Bread and Butter Pudding is such a classic dessert. I particularly love it during winter because it’s so warming and hearty – perfect for a cosy night in, don’t you agree? I have an even better idea for it. To me, a good bread and butter pudding should feature a luscious buttery sensation, plus a light crisp on the outside whilst rich and gooey on the inside. The perfect way to attain that, and to make it a little more devilishly delicious, use Pain au Chocolat in replacement for regular bread! This Pain Au Chocolat Bread and Butter Pudding is no doubt an upgrade to your typical bread and butter pudding with its extra buttery aroma and chocolate lacings. Here is how you can easily whip it up at home.
How to make Pain Au Chocolate Bread and Butter Pudding
This Pain au Chocolat Bread and Butter Pudding is very easy to make. There are mainly three parts to the recipe:
- Soaking the Pain au Chocolat
- Lining the baking dish with butter, spices and sugar
- Baking the Pain au Chocolat Bread and Butter Pudding
Soaking the Pain Au Chocolat
Using slightly stale bread for making bread & butter pudding
There’s no wrong for you to use fresh bread (or pain au chocolat in this case). However, fresh bread soaks up the liquids more quickly so there’s a tendency of the bread turning mushy and overly soggy. I usually use Pain au Chocolat that’s 2-3 days old.
You also don’t want to use bread/pain au chocolat that has gone too stale as that would just result in disintegrated breadcrumbs.
I know Pain Au Chocolat is originally quite buttery already but we are going to want more butter here (and more later)!
The first step is to tear the Pain Au Chocolat into pieces (or slice each of them into three equal parts). Then spread each piece of Pain Au Chocolat with some butter on one side.
Making the custard and soaking the Pain au Chocolat
For the custard, simply whisk together eggs, milk, and double cream. Then mix in vanilla extract and cinnamon powder.
Soak the buttered pain au chocolat in the mixture and mix with chocolate chips. Set aside as you prep for the next step.
Lining the Baking Dish
Next, line the baking dish by spreading butter at the bottom and sides of the dish. Sprinkle a layer of cinnamon powder and demerara sugar. Demerara sugar is used as it offers a light crystalised crunch to the texture. You can substitute it with light brown sugar if you don’t have demerara sugar.
Add the soaked pain au chocolat pieces into the baking dish and pour all the custard in.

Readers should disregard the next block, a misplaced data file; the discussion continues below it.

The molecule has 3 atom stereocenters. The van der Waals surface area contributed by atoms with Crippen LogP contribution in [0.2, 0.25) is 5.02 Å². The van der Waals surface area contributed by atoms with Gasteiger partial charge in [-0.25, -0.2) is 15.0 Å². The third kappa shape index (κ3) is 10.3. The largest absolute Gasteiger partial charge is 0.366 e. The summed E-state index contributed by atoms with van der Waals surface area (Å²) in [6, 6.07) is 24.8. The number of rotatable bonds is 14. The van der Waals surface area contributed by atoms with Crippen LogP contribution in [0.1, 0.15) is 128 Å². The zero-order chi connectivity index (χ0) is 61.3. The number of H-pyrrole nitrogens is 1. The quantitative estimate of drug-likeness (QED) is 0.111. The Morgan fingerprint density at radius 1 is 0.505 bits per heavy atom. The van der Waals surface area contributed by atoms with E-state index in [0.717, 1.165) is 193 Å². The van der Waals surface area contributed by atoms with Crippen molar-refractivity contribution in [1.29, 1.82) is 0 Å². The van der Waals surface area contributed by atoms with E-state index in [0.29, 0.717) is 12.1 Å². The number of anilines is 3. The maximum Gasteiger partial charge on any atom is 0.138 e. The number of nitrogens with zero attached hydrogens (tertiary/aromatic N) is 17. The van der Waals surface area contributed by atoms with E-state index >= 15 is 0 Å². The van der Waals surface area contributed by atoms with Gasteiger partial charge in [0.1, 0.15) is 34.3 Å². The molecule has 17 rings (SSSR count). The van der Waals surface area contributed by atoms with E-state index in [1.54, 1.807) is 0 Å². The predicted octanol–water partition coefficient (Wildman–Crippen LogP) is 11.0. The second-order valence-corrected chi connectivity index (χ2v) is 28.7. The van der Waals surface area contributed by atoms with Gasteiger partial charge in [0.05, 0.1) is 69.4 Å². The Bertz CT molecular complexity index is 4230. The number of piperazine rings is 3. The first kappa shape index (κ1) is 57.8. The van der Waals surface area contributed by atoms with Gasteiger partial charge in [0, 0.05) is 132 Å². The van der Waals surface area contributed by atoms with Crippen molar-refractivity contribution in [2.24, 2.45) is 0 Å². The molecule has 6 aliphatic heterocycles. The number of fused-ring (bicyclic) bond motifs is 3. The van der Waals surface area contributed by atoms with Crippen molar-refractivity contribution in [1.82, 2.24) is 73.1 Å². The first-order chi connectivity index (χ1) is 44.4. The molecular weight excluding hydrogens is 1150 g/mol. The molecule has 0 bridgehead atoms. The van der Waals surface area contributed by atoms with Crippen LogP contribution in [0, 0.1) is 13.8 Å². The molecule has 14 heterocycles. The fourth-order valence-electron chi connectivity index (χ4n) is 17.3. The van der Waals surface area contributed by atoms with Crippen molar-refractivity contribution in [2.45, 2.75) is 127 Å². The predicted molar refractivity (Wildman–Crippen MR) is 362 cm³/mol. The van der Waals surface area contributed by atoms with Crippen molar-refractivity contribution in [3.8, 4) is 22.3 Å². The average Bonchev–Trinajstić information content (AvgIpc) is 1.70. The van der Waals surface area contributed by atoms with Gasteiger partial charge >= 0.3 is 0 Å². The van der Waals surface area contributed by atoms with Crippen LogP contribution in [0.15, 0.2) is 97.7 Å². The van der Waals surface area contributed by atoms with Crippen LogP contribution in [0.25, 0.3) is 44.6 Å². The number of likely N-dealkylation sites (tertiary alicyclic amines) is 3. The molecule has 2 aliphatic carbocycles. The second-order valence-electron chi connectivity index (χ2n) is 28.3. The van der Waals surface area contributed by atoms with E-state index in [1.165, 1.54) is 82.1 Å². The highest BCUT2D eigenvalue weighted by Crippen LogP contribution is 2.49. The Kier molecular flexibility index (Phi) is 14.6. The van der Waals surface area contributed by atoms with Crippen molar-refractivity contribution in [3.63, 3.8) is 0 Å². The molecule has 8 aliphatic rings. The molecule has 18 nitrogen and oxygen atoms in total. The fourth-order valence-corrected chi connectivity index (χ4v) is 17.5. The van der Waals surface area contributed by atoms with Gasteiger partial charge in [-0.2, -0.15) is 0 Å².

Sprinkle more demerara sugar on top and some more chocolate chips.
Baking the Pain Au Chocolat Bread and Butter Pudding
Place the baking dish into the middle rack of a preheated oven at 180°C. Bake for 40-45 minutes until golden and risen.
Let rest for 5 minutes before serving. Dust with icing sugar on top and serve warm.
Pain Au Chocolat Bread and Butter Pudding Recipe
- 4 Pain au Chocolat 2-3 days old
- Butter/Margarine for spreading
- 2 Eggs
- 1 cup Milk
- 1 cup Double Cream
- 1 tsp Vanilla Extract
- 2 tsp Cinnamon Powder
- 3 tbsp Demerara Sugar
- 30 g Milk Chocolate Chips
- Icing Sugar for dusting
- Preheat oven to 180°C
- Tear Pain au Chocolat into pieces. Spread butter on one side of each piece and place into a large bowl.
- In a separate bowl, whisk together eggs, milk, and double cream. Mix in vanilla extract and 1 tsp of cinnamon powder.
- Soak the pain au chocolat into the mixture. Fold in chocolate chips (save roughly 5g for topping later). Set aside.
- Line the baking dish by spreading butter at the bottom and sides of the dish. Sprinkle a layer of the remaining tsp of cinnamon powder and 1½ tbsp of demerara sugar.
- Layer the soaked pain au chocolat pieces into the baking dish.
- Pour in the remaining custard mixture. Sprinkle the remaining demerara sugar and chocolate chips on top.
- Bake in the oven for 40-45 minutes until golden in colour and risen.
- Let rest for 5 minutes before serving. Dust with icing sugar on top and serve warm.
- Use slightly stale bread to make this bread and butter pudding. I usually use Pain au Chocolat that’s 2-3 days old.
- This is because slightly stale bread/pain au chocolat can absorb the custard better and hold a better texture. Fresh bread/pain au chocolat would soak up the liquids more quickly and tend to result in mushy and overly soggy texture. Whereas overly stale bread/pain au chocolat would result in breadcrumbs.
- Demerara sugar is used as it offers a light crystalised crunch to the texture. You can substitute it with light brown sugar if you don’t have demerara sugar.